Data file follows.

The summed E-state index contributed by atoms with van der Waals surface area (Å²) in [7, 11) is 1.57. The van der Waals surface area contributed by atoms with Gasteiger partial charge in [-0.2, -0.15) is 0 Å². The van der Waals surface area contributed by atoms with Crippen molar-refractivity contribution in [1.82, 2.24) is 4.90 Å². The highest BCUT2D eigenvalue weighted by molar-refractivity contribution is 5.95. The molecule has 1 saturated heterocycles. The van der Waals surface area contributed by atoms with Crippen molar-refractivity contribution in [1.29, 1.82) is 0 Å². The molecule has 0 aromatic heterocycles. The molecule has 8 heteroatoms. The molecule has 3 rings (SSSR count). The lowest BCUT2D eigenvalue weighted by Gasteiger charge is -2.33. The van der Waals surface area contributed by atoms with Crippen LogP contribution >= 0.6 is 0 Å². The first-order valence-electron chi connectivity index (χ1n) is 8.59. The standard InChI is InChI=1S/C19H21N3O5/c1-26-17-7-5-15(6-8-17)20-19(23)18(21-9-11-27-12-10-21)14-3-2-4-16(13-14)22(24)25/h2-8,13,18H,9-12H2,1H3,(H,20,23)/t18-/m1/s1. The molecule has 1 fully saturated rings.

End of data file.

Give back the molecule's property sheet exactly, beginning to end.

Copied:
The summed E-state index contributed by atoms with van der Waals surface area (Å²) in [7, 11) is 1.57. The van der Waals surface area contributed by atoms with Gasteiger partial charge in [-0.2, -0.15) is 0 Å². The van der Waals surface area contributed by atoms with Crippen molar-refractivity contribution in [1.82, 2.24) is 4.90 Å². The highest BCUT2D eigenvalue weighted by molar-refractivity contribution is 5.95. The molecule has 1 saturated heterocycles. The van der Waals surface area contributed by atoms with Crippen molar-refractivity contribution in [1.29, 1.82) is 0 Å². The molecule has 0 aromatic heterocycles. The molecule has 8 heteroatoms. The molecule has 3 rings (SSSR count). The lowest BCUT2D eigenvalue weighted by Gasteiger charge is -2.33. The van der Waals surface area contributed by atoms with Crippen LogP contribution >= 0.6 is 0 Å². The first-order valence-electron chi connectivity index (χ1n) is 8.59. The standard InChI is InChI=1S/C19H21N3O5/c1-26-17-7-5-15(6-8-17)20-19(23)18(21-9-11-27-12-10-21)14-3-2-4-16(13-14)22(24)25/h2-8,13,18H,9-12H2,1H3,(H,20,23)/t18-/m1/s1. The molecule has 1 fully saturated rings.